Approaches to Teaching Gothic Fiction
The British and American Traditions
Editor(s): Diane Long Hoeveler, Tamar Heller
Pages: xiv & 310 pp.
"An excellent, indispensable volume, which is impressive in its breadth, depth, and detail. It offers a wealth of material not only for anyone who teaches a course on Gothic traditions in Britain, Ireland, and the United States but also for anyone who teaches the nineteenth-century British novel in general, Sarah Orne Jewett, contemporary American film, or any number of other specific topics covered here. A substantial contribution to the field of Gothic studies."
Eugenia C. DeLamotte, Arizona State University
The casebound edition of this title is out of print.
Recent decades have seen a revival of scholarly interest in Gothic fiction. Critics are attracted to the genre's exploration of irrationality, to its dark representation of the bourgeois family and of the psychological effects of social conflict. Because of this critical interest and because of the enduring popularity of the genre from the eighteenth century to the present, the Gothic has become increasingly visible on college syllabi.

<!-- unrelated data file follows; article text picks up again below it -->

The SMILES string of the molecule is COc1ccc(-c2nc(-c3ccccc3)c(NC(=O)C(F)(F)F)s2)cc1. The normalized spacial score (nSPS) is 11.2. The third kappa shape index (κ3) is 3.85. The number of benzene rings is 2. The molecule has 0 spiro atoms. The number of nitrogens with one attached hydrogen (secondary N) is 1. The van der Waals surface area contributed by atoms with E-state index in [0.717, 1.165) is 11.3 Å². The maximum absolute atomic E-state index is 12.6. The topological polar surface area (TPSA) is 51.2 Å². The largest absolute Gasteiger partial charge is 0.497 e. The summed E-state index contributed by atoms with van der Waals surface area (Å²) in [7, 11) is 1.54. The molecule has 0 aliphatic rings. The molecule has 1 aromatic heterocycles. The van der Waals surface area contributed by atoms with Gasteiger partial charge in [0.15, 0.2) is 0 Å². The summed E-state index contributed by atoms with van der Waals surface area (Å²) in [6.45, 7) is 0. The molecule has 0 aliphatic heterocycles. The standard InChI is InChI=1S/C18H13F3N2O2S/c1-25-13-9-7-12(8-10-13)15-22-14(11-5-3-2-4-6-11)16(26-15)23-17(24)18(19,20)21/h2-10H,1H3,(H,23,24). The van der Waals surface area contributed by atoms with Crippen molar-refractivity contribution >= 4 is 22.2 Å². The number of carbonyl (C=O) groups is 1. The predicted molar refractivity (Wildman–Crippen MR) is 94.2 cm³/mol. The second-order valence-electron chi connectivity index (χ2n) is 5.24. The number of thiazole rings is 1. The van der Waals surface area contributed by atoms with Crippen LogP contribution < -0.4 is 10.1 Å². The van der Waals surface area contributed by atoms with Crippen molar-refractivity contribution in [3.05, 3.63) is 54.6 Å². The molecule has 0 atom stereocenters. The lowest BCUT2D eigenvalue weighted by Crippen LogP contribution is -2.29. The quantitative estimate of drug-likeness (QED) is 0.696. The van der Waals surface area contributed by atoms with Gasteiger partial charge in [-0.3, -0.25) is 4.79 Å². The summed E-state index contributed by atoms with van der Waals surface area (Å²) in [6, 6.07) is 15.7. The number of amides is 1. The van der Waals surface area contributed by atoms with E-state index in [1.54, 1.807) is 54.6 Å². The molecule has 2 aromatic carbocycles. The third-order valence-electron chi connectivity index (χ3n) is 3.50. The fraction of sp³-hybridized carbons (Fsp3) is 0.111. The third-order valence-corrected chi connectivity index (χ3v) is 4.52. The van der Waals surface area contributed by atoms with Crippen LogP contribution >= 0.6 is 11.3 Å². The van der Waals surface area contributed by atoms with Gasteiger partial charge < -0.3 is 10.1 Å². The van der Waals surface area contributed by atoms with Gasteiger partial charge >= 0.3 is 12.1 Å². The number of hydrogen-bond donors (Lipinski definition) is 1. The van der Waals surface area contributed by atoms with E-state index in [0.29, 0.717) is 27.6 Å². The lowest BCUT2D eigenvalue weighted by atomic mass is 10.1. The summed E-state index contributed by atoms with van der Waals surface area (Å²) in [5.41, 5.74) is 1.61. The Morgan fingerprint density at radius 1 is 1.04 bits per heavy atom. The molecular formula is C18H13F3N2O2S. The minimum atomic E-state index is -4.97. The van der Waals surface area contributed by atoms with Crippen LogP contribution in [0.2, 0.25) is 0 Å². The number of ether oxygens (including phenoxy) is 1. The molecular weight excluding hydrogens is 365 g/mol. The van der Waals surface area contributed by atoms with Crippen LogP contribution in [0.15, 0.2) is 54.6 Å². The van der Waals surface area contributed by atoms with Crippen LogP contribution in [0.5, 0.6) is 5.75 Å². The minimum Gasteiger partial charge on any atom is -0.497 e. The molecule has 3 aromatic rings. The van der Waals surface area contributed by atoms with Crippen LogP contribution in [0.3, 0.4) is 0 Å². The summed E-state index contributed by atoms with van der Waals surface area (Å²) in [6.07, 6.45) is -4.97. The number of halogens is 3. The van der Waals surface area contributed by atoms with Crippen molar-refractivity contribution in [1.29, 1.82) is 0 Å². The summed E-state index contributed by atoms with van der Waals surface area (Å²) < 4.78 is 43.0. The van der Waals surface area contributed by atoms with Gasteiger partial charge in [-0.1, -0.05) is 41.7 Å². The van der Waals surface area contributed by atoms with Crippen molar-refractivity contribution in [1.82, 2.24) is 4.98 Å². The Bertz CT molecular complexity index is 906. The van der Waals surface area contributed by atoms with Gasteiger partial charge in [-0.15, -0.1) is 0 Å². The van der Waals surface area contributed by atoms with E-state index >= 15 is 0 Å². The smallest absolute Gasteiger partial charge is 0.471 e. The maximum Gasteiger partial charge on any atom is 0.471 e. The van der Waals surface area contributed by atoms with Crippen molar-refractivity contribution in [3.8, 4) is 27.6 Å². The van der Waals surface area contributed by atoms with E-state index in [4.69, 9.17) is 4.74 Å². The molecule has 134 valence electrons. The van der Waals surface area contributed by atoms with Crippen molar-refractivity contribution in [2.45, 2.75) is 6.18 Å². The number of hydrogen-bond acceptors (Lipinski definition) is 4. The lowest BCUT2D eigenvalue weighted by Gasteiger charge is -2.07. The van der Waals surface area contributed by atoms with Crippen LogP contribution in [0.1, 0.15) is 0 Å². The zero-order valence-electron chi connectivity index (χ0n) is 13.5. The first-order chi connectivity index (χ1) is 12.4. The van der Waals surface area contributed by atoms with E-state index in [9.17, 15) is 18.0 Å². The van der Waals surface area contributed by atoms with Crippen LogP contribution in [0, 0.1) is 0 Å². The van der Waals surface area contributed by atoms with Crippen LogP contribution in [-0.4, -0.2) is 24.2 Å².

This volume, like others in the MLA's Approaches to Teaching World Literature series, is divided into two parts. The first part, "Materials," gives information on available editions, anthologies, reference works, background sources, critical studies, films, and Web sites of value in teaching Gothic fiction. The second part, "Approaches," contains twenty-eight essays that define the genre; examine its connections to history, philosophy, feminism, social criticism; show its different forms in England, Ireland, the United States; and probe its themes--including such motifs as ghosts, castles, entrapped heroines, and animated corpses.
Among the many authors discussed are Bram Stoker, Mary Shelley, Ann Radcliffe, Edgar Allan Poe, Nathaniel Hawthorne, Wilkie Collins, Oscar Wilde, Robert Louis Stevenson, Stephen King, Anne Rice, and Toni Morrison.
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